For young women entering the workforce or moving into their first “adult” apartment, finding sophisticated artwork can be an intimidating and expensive endeavor. As an art advisor for primarily new collectors and young professionals looking to become more involved in the arts, I’m often asked how to assess if a work of art is a good investment.
The main piece of advice to keep in mind is that art has an aesthetic value, as well as a monetary value. Unless you have spare rooms for art storage, you’ll be living with the artwork you collect–so in addition to considering an artwork’s investment potential in the future, make sure you absolutely love it now, and can see yourself engaging with the work on a deeper level over time.
Here are a few practical tips for starting your art collection:
Research Your Art Investment
Before purchasing any work of art, research the artist and find out how the piece you’re interested in fits into his or her larger body of work. On the macro level, you may also want to see how the artist, the piece, the medium, and the subject fit within secondary market indices, art world trends, and artistic movements. Art tells a story, and while art you love will always have a personal story for you, learning about the artist’s story–what the artist is referencing in the work or what has inspired the piece–will deepen your connection to the work. My gallery, Uprise Art, regularly hosts artist studio visits specifically for this purpose so that collectors can build relationships with the artists they are supporting and gain an understanding of the stories they tell through their work.
Think About the Context of Your Art Investment
If an artist works primarily in one kind of medium, collect artwork made with that medium (e.g. buying the one sculpture by a photographer is usually not a wise investment). When looking at a series of works by an artist, select the pieces that are most emblematic of the themes of that series.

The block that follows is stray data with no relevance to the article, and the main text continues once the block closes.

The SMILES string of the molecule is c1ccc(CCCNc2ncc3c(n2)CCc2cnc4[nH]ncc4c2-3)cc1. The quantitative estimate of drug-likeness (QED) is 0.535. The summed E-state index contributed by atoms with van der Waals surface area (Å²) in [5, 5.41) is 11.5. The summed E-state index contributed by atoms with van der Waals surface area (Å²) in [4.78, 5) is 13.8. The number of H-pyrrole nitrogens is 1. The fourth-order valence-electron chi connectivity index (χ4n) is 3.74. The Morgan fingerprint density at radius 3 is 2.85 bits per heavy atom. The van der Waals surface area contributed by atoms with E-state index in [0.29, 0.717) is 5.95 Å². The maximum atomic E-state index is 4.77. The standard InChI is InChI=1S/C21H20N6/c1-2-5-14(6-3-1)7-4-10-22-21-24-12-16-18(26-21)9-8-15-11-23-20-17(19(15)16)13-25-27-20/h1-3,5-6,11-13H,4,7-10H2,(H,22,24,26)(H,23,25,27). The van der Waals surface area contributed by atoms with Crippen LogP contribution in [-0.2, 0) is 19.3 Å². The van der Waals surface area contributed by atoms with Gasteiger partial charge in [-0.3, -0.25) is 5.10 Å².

Where to Find Affordable Art
The term “Affordable Art” usually refers to art priced under $10,000. That’s not always everyone’s definition of affordable. A good place to start is by purchasing prints and photographs–since they often come in editions, they can be less expensive than a unique work. Today, many companies are providing new ways to find and purchase affordable artwork online, without breaking a sweat. Websites like ArtStar offer beautiful prints in larger edition sizes for prices that range from as low as $25. BuySomeDamnArt offers beautiful original paintings and one-of-a-kind works by up-and-coming artists that typically go for less than $500.
You might not have a lot of galleries in your area, or feel comfortable navigating them even if you do. Scouting at MFA shows for emerging artists is a great place to start. This can often give you the opportunity to get into direct contact with artists. Shows generally occur at the end of the academic semester, so keep an eye out for dates and locations in your area.
If you live in the New York City or Boston areas, my gallery, Uprise Art, allows young professionals to take home original artwork and pay $50 each month towards the purchase price, so they can enjoy the work while investing over time.
Art Is Becoming An Alternative Investment
Art is quickly gaining mainstream traction as an alternative investment, with people looking to diversify their portfolios and banks taking note of the large swings and opportunities in the secondary (auction house) market. Regardless of how your collection appreciates, art is undoubtedly one of the most satisfying and fun ways to invest your money. As a talking point at a dinner party, a way to brighten up that big empty wall, or simply something to smile about when you’re sipping your morning coffee, art is an investment you just can’t beat.